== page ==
Sometimes, people are willing to believe some incredible things about technology because they have an understandably low interest in the inner workings of said technology. It happens. Sometimes, though, these people are willing to believe some really dumb shit. (No, Uncle John, they have not finally discovered a way to create a perpetual motion device that the oil companies don't want you to know about, and I do not want to invest in it.)
Today's classic case of "I read it on the internet, therefore: it is true" comes from Facebook, as do many of the internet's best conspiracies these days.
IFTTT updates DO come in sets these days. Though the developers separated DO Button, DO Camera, and DO Notes into individual apps, they tend to release new versions at around the same time so that none of them get jealous. Some of the latest changes are similar across the three DO apps, such as the inclusion of unlimited recipes. Other tweaks are unique. So let's pay attention to what the updates DO and see why each app is special in its own way.
Version 1.4 of IF places recipe recommendations in your feed that are tailored to suit your interests. They also appear if you're creating an account for the first time and haven't yet told IFTTT anything about yourself.
Last night, we received a tip that the Play Store listing for AirDroid, a popular app that allows users to see notifications, respond to messages, and manage content from their Android devices on a desktop, had been removed from the Play Store. The listing was directing to Google's infamous "Not Found" page.
We reached out to the AirDroid team who, at the time, were still trying to figure out what had happened. As it turns out, Google had removed the listing after a mass-complaint from Facebook. The sweeping set of complaints picked up tons of apps with "WhatsApp" in their names, but also apps - like AirDroid - that simply mentioned WhatsApp in the description.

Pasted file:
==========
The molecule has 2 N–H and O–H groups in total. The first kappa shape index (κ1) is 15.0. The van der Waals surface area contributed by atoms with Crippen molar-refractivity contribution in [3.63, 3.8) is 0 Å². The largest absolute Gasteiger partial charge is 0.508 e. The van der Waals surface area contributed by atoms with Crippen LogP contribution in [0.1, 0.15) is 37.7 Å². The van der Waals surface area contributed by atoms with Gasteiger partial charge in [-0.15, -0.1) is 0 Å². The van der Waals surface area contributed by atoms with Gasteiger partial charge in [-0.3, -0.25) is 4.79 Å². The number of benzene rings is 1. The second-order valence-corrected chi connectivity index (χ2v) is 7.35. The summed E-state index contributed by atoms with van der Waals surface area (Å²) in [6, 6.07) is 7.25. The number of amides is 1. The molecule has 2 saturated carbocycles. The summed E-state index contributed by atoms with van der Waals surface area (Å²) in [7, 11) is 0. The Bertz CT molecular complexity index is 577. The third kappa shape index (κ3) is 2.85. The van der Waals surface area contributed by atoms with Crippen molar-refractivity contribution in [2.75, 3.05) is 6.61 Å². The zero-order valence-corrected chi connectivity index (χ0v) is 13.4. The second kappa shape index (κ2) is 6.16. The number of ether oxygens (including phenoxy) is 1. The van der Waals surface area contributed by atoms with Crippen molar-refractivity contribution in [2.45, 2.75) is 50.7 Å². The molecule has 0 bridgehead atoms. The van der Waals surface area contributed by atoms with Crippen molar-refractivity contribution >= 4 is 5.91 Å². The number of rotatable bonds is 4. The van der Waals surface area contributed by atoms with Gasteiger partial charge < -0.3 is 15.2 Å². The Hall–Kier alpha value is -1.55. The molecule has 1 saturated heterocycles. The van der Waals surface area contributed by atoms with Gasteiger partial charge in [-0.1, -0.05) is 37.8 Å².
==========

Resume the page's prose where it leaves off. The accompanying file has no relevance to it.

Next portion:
No longer a labs option, file attachments in Google Calendar are going to the stable channel. A feature oriented towards shared events, this can allow you to share important information that can't be captured in a written description. It is live now on the web and the API is ready for use, which means we should see app developers taking advantage in the near future.
You'll see that "add attachment" option when creating a new calendar event, and when clicked you will see something like this:
That should look familiar if you've shared files on the web with any other Google product in the recent past.
Developer Digital Tales has been hyping its latest Superbike game for a few weeks, and today it's finally been released on Google Play. SBK15 is a simulator in the general sense, and it tries to bring a feeling of realism to its motorcycle races. The tracks are based on real tracks, the bikes are based on real bikes, and the riders are licensed likenesses of world championship racers, complete with authentic sponsor logos plastered to their helmets.
And don't get me wrong, SBK16 definitely has some good points. The graphics are appealing without being too taxing, the sense of speed is decent, and the tilt controls actually make sense in the context of leaning into a curve.
The new game Xenowerk takes place in a mysterious underground science laboratory. It's not clear what sort of research was being conducted there, but whatever it was resulted in an infestation of gross mutants. It's up to you to eradicate them.
Gone to wallet.google.com recently? Notice anything... missing? Like most mentions of "Wallet"? If so, you're not the only one! In fact, if you go to payments.google.com, the same page launches. And if you go to your settings on that page, there is a hilariously confusing mix of references to both Google Wallet and Google Payments. For example: there's a toggle box for accepting Google Wallet to receive commercial transactions.
When it comes to fancy ways to charge your fancy smartphone, the latest devices generally have two tricks up their sleeve: wireless charging and quick charging. The people behind the Qi wireless charging standard are hoping to have the best of both worlds. Today the Wireless Power Consortium (which includes members like Texas Instruments, Huawei, Nokia, Philips, and Logitech) announced that the latest version of the specification will support charging at a rate of up to 15 watts.
That's a very specific number, and if it sounds familiar, it should: 15 watts is the most common maximum input for the new quick charging standards in their various copyrighted incarnations, from Qualcomm, Samsung, ASUS, et cetera.
Sony's de facto flagship right now is the Xperia Z3+ (AKA the Xperia Z4 in some regions). It runs a Snapdragon 810 processor, which has gained a reputation for running hot. Sony's camera software isn't doing anything to prove that assumption wrong. Watch in the video below as the camera app crashes in a few seconds because of high temperatures.